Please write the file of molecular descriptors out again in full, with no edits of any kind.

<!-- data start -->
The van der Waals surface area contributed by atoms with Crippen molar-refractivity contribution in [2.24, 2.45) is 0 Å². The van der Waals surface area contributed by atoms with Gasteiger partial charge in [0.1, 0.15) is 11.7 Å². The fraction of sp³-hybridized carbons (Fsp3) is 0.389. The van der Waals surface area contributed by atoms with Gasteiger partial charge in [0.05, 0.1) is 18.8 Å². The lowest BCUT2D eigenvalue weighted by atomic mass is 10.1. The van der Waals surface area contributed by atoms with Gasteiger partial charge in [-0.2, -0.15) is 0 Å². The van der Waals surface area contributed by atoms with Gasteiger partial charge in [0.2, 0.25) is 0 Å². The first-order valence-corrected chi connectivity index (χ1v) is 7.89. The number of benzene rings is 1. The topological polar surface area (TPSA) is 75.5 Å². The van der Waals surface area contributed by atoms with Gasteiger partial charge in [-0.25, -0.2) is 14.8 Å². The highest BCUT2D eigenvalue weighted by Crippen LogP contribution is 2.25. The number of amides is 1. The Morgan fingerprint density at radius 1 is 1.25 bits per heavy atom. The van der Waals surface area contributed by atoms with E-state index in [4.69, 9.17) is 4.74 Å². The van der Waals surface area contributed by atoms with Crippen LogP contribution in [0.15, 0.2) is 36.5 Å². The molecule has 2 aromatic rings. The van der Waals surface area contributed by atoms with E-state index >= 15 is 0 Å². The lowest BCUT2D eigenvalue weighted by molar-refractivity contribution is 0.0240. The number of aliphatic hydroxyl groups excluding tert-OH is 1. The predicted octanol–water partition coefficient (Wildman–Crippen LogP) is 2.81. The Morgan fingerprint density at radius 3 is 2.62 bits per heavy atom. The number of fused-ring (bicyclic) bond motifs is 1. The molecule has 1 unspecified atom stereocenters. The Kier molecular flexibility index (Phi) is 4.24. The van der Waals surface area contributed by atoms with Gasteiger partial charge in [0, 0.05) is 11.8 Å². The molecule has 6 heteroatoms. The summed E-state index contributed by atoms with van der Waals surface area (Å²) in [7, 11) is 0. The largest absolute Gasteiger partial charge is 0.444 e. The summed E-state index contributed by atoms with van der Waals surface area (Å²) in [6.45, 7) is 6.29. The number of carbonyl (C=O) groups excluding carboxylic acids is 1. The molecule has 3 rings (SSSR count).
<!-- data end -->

The van der Waals surface area contributed by atoms with Crippen molar-refractivity contribution in [2.24, 2.45) is 0 Å². The van der Waals surface area contributed by atoms with Gasteiger partial charge in [0.1, 0.15) is 11.7 Å². The fraction of sp³-hybridized carbons (Fsp3) is 0.389. The van der Waals surface area contributed by atoms with Gasteiger partial charge in [0.05, 0.1) is 18.8 Å². The lowest BCUT2D eigenvalue weighted by atomic mass is 10.1. The van der Waals surface area contributed by atoms with Gasteiger partial charge in [-0.2, -0.15) is 0 Å². The van der Waals surface area contributed by atoms with Gasteiger partial charge in [0.2, 0.25) is 0 Å². The first-order valence-corrected chi connectivity index (χ1v) is 7.89. The number of benzene rings is 1. The topological polar surface area (TPSA) is 75.5 Å². The van der Waals surface area contributed by atoms with Gasteiger partial charge in [-0.25, -0.2) is 14.8 Å². The highest BCUT2D eigenvalue weighted by Crippen LogP contribution is 2.25. The number of amides is 1. The Morgan fingerprint density at radius 1 is 1.25 bits per heavy atom. The van der Waals surface area contributed by atoms with E-state index in [4.69, 9.17) is 4.74 Å². The van der Waals surface area contributed by atoms with Crippen LogP contribution in [0.15, 0.2) is 36.5 Å². The molecule has 2 aromatic rings. The van der Waals surface area contributed by atoms with E-state index >= 15 is 0 Å². The lowest BCUT2D eigenvalue weighted by molar-refractivity contribution is 0.0240. The number of aliphatic hydroxyl groups excluding tert-OH is 1. The predicted octanol–water partition coefficient (Wildman–Crippen LogP) is 2.81. The Morgan fingerprint density at radius 3 is 2.62 bits per heavy atom. The number of fused-ring (bicyclic) bond motifs is 1. The molecule has 1 unspecified atom stereocenters. The Kier molecular flexibility index (Phi) is 4.24. The van der Waals surface area contributed by atoms with Gasteiger partial charge in [0, 0.05) is 11.8 Å². The molecule has 6 heteroatoms. The summed E-state index contributed by atoms with van der Waals surface area (Å²) in [7, 11) is 0. The largest absolute Gasteiger partial charge is 0.444 e. The summed E-state index contributed by atoms with van der Waals surface area (Å²) in [6.45, 7) is 6.29. The number of carbonyl (C=O) groups excluding carboxylic acids is 1. The molecule has 3 rings (SSSR count).